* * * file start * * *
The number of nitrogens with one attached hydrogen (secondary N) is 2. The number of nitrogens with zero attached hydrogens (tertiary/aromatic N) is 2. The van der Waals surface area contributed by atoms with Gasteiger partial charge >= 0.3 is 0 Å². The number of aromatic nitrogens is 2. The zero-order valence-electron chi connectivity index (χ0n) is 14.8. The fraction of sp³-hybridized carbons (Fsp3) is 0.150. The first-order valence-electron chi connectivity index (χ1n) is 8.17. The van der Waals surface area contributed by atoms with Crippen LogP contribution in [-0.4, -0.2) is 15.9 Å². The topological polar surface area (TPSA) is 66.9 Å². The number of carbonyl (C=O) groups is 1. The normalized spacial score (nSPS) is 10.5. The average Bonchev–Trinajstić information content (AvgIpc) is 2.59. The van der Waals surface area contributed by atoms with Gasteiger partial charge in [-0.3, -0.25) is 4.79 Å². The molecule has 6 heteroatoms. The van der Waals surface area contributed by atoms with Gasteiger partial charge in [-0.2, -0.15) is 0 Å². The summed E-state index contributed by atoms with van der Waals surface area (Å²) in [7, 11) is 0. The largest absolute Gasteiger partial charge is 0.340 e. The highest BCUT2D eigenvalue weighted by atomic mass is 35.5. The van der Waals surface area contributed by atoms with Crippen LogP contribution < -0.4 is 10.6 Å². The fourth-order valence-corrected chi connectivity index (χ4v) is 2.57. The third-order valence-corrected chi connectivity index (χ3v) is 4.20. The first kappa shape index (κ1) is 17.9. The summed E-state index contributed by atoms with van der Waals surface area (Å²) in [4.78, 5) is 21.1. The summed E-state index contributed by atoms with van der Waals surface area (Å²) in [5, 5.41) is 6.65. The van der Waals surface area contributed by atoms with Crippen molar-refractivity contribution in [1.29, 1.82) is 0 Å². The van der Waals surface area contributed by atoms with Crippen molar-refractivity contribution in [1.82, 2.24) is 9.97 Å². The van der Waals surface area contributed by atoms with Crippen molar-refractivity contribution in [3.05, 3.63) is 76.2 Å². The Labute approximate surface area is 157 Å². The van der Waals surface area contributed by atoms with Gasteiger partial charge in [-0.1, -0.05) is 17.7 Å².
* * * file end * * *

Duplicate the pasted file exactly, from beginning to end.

The number of nitrogens with one attached hydrogen (secondary N) is 2. The number of nitrogens with zero attached hydrogens (tertiary/aromatic N) is 2. The van der Waals surface area contributed by atoms with Gasteiger partial charge >= 0.3 is 0 Å². The number of aromatic nitrogens is 2. The zero-order valence-electron chi connectivity index (χ0n) is 14.8. The fraction of sp³-hybridized carbons (Fsp3) is 0.150. The first-order valence-electron chi connectivity index (χ1n) is 8.17. The van der Waals surface area contributed by atoms with Crippen LogP contribution in [-0.4, -0.2) is 15.9 Å². The topological polar surface area (TPSA) is 66.9 Å². The number of carbonyl (C=O) groups is 1. The normalized spacial score (nSPS) is 10.5. The average Bonchev–Trinajstić information content (AvgIpc) is 2.59. The van der Waals surface area contributed by atoms with Gasteiger partial charge in [-0.3, -0.25) is 4.79 Å². The molecule has 6 heteroatoms. The van der Waals surface area contributed by atoms with Gasteiger partial charge in [-0.2, -0.15) is 0 Å². The summed E-state index contributed by atoms with van der Waals surface area (Å²) in [7, 11) is 0. The largest absolute Gasteiger partial charge is 0.340 e. The highest BCUT2D eigenvalue weighted by atomic mass is 35.5. The van der Waals surface area contributed by atoms with Crippen LogP contribution < -0.4 is 10.6 Å². The fourth-order valence-corrected chi connectivity index (χ4v) is 2.57. The third-order valence-corrected chi connectivity index (χ3v) is 4.20. The first kappa shape index (κ1) is 17.9. The summed E-state index contributed by atoms with van der Waals surface area (Å²) in [4.78, 5) is 21.1. The summed E-state index contributed by atoms with van der Waals surface area (Å²) in [5, 5.41) is 6.65. The van der Waals surface area contributed by atoms with Crippen molar-refractivity contribution in [1.29, 1.82) is 0 Å². The van der Waals surface area contributed by atoms with Crippen molar-refractivity contribution in [1.82, 2.24) is 9.97 Å². The van der Waals surface area contributed by atoms with Crippen molar-refractivity contribution in [3.05, 3.63) is 76.2 Å². The Labute approximate surface area is 157 Å². The van der Waals surface area contributed by atoms with Gasteiger partial charge in [-0.1, -0.05) is 17.7 Å².